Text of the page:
The frontend still needs to be done, and I don’t know when I’ll find time for that. Currently, it is an open request to all who are enthu about kontributing to help write the interface.
The approaching end semester examinations call for a halt to all other activities, and this might (or might not be, if I’m too tempted to blog about something) be the last blog post for a few days to come.
I desperately wanted this, so I coded it over a night. Comment on this post if you want a tarball.
Now I can set the mcabber status to the current playing track from mocp using a script. 😀
I am frequently pained when Isomeone asks me a technical question on Jabber. I’d want to redirect them to the IRC channel #iitm-linux but I feel “obliged” to respond, and I hate to hide. So, I wanted some filtering, just like I have procmail for mail filtering, for Jabber chats as well – that way, I’ll be blissfully ignorant of unwanted messages.
So I hacked the MCabber source to introduce a programmable filter that any messages are passed through, before they flash my bulb. The modified files in the src directory of the mcabber tarball on the MCabber site are available here temporarily.
Just create an executable ~/.mcabber/filter and chmod it to atleast u+rx to get the filter working.
The filter can accept four command line args – The JID of the sender, The resource of the sender, The Message, and The Type of Message (as defined by MCabber) and must output the processed message to stdout. If the filter outputs nothing, then no message is displayed.
I’ve done something extremely dumb: I could’ve piped the message into stdin, instead of putting it as a command line argument. Most of my time went into trying to escape the quotes in the message, encountering lot of dumb bugs – I could’ve saved on that. Late realisation. 😦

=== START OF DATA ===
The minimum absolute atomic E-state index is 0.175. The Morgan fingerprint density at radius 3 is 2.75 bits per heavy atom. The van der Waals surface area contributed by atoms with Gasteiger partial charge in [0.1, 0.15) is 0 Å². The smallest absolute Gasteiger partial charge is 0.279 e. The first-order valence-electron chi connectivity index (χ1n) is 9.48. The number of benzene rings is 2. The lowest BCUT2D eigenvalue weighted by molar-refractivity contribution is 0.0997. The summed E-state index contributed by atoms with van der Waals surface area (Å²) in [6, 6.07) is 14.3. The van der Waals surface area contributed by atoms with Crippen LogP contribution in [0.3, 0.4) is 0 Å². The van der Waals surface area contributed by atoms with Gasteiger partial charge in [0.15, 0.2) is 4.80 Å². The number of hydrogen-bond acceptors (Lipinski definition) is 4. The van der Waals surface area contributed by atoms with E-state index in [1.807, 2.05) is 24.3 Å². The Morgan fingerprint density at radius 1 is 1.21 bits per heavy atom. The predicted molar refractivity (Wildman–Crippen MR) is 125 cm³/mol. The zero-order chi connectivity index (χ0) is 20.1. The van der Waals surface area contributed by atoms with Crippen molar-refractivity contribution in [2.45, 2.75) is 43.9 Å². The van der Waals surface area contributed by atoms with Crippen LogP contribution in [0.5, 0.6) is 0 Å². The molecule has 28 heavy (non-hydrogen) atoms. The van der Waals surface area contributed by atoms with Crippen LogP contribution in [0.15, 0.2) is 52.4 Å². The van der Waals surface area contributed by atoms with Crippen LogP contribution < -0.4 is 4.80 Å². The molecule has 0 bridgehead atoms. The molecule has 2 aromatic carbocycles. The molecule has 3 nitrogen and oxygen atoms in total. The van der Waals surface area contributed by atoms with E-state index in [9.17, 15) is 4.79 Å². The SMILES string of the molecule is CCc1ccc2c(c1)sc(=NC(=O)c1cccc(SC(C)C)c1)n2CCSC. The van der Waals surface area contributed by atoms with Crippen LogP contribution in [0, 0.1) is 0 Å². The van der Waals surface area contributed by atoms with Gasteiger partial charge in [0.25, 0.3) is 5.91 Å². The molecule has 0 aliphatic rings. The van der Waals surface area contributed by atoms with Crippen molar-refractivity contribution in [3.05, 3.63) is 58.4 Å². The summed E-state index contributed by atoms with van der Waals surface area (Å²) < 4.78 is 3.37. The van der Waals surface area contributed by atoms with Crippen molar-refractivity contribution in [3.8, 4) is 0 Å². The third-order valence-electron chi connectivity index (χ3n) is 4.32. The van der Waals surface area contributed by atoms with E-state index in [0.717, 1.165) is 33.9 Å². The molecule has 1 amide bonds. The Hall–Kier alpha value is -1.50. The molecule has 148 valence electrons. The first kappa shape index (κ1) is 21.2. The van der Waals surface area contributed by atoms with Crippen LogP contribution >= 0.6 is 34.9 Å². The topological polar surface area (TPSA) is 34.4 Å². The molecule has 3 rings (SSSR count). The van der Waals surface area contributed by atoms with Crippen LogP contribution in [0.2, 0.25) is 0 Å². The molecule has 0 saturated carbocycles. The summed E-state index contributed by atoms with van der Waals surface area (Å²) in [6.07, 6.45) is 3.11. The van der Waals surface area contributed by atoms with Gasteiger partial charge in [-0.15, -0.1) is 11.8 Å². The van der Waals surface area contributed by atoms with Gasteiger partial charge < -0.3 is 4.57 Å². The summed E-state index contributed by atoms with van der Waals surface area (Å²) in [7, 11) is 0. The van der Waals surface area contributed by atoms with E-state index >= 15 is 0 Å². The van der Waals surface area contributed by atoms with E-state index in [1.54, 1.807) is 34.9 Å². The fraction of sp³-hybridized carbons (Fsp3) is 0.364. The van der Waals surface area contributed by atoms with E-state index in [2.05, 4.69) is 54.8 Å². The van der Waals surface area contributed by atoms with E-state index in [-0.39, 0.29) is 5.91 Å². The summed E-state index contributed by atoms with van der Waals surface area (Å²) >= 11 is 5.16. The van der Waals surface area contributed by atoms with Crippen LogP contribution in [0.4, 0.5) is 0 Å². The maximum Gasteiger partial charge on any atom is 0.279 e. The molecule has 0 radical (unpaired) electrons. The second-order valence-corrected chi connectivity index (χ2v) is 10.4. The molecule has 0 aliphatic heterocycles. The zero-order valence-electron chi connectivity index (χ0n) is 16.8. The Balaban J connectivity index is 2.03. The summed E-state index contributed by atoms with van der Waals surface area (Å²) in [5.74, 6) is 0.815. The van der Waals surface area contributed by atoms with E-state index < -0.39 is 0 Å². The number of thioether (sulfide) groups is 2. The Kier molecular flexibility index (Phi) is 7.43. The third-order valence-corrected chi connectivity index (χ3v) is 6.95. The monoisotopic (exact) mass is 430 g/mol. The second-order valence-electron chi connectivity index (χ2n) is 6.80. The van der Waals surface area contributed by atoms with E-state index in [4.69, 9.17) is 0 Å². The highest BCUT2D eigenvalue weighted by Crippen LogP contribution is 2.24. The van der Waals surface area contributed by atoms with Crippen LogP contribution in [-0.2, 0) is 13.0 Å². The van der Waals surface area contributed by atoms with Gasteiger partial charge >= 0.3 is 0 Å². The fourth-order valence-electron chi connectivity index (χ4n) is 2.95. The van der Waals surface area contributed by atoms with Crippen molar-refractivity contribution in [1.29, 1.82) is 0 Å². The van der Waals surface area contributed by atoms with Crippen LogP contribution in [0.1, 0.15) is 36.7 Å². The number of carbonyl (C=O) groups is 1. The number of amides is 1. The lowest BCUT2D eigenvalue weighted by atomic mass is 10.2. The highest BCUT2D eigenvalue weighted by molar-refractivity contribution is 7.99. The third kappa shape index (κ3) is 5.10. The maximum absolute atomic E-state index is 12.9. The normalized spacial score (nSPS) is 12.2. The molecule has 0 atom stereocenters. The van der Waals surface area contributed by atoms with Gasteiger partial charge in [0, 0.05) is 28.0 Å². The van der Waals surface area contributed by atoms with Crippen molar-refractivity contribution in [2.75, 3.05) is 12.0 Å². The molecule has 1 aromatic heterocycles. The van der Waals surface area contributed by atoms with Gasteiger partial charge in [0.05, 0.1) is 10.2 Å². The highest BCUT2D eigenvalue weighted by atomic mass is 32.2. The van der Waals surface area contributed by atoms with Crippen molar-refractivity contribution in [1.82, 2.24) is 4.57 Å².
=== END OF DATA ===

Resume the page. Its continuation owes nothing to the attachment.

Anyway, will fix that in future. There are many more interesting things to left to do – like passing the current status into the filter, so that you can vary the action of the filter depending on whether you’re away, busy or available, and hacking MCabber to get DBus support and writing a MCabber Remote to create programmable autoresponders!
DEBUG: nqoutes = 1sh: -c: line 0: unexpected EOF while looking for matching `”
sh: -c: line 1: syntax error: unexpected end of file
DEBUG: nqoutes = 0DEBUG: Escaped string = Viola! In view a humble vaudevillian veteran,
cast vicariously as both victim and villain
by the vicissitudes of fate.
This visage, no mere veneer of vanity,
is it vestige of the vox populi, now vacant, vanished.
However, this valorous visitation of a by-gone
vexation, stands vivified, and has vowed to
vanquish these venal and virulent vermin
vanguarding vice and vouchsafing the violently vicious
and voracious violation of volition.
The only verdict is vengeance; a vendetta,
held as a votive, not in vain, for the value
and veracity of such shall one day
vindicate the vigilant and the virtuous.
Verily, this vichyssoise of verbiage veers
most verbosei.tiASegmentation fault
That’s a segfault which I encountered while trying to hack mcabber to put a programmable filter. This thing happened to be my friend’s status message on Jabber, and I had some bug that was not terminating strings appropriately with a during some copy operation!